I’m not saying these are the best places to live, nor am I guaranteeing that they will appreciate more than other Colorado Springs neighborhoods. But I’m predicting that property values in these five neighborhoods will rise dramatically over the next 5-10 years. And I would wager that they will climb higher and faster than property values in other parts of Colorado Springs.
Ivywild, sandwiched between the run-down midcentury motels on South Nevada Avenue and the ritzy Broadmoor, was a neighborhood in decline for a long time. Families moved away. Homes fell into disrepair. More families moved away. And eventually the neighborhood elementary school closed.
But all of that decline bred opportunity. It was an affordable place for Mike Bristol to open his brewery in the neighborhood more than 15 years ago. Joe Coleman became Bristol’s neighbor when he opened the Blue Star Restaurant. Today, the two have taken over the old school with one of the hippest and most sustainable food, beverage and event spaces in the state.
The neighboring church has been transformed into the Millibo Art Theater, Distillery 291 is in Bristol’s old location and other major players in town are buying up properties to redevelop them. There will even be a new winery in the neighborhood soon.
Home sales prices have been on the rise. They were up 9% year-over year at the beginning of 2014 and the average asking price per square foot today is about 50% higher than it was a year and a half ago – before the Ivywild School opened in its current incarnation.
- Near Memorial Park
The median sales price in the immediate vicinity of Memorial Park is $127,631. That’s a pretty low home sales price in Colorado Springs. And when you drive around the area, it looks a little scrappy, so it isn’t all that surprising.
But then, you get into Memorial Park and you realize it’s huge and beautiful with a velodrome and full frontal Pikes Peak views. It’s a five-minute bike ride from downtown and features a huge lake with a beach where kids can build sand castles. I’m not making this up. I took my 3-year-old nephew and he had a blast playing in the water while we watched motorboats drag water skiers past the city skyline and mountain backdrop.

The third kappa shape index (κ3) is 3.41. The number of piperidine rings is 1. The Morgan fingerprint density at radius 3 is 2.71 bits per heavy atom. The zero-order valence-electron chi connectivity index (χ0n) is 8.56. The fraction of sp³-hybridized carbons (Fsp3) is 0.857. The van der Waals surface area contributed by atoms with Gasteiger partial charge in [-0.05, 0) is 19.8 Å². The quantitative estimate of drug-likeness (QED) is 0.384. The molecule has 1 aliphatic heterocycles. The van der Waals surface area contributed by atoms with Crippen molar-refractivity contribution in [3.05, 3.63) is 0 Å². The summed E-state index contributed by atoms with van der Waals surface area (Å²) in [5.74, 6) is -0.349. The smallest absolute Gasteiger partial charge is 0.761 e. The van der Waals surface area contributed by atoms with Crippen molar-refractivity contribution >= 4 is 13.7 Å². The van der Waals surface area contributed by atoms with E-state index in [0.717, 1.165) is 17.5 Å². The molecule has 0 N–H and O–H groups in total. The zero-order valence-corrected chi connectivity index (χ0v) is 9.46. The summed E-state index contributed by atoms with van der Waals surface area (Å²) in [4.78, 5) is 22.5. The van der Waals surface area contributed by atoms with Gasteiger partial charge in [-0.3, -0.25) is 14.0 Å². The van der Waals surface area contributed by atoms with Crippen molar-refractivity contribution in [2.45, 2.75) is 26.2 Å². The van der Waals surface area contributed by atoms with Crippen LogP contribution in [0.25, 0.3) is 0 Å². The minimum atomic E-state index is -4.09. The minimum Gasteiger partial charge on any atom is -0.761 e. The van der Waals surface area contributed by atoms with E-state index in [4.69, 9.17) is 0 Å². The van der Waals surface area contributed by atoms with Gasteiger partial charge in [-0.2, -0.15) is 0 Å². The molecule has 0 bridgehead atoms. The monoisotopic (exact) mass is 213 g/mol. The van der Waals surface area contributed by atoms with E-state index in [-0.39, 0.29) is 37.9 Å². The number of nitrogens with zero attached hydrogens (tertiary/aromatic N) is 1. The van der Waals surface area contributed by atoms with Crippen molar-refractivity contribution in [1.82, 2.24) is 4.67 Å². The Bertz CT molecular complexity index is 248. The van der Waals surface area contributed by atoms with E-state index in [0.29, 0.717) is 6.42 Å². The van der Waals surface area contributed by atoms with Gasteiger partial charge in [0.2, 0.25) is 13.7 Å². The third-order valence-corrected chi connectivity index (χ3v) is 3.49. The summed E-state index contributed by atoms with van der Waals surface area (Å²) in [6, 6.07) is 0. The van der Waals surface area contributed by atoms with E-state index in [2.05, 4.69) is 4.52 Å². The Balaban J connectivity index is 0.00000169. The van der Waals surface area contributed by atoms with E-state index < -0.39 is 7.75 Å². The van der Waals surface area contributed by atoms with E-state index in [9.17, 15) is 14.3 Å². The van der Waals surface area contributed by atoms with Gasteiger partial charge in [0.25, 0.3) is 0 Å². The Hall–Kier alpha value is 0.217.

The park, like the neighborhood, is a bit bedraggled with weeds instead of grass and cracks in the sidewalks. I recently went on a bike tour with city officials and learned the park is a focal point in the department’s long-term plan and there are some major improvements slated in the budget.
But that’s not why I think it’s a good bet. I think it’s a good bet because there’s a ton of momentum behind downtown and Memorial Park is spitting distance from the heart of the city.
The biggest developer in Colorado Springs clearly sees the potential for connecting Memorial Park and downtown. Nor’Wood Development just bought the old Memorial hospital building for $50,000. A mere block or two from the park, it’s prime for redevelopment as apartments. The old Gazette building is right there as well and a mystery buyer bought it. Most people theorize that’s Nor’Wood as well. Nor’Wood, creator of Briargate, Plaza of the Rockies, First & Main and Interquest, has a track record for picking winners.
Memorial Park is definitely one of the best places to buy a home in Colorado Springs for long-term investment if you can hang onto it for at least five to 10 years.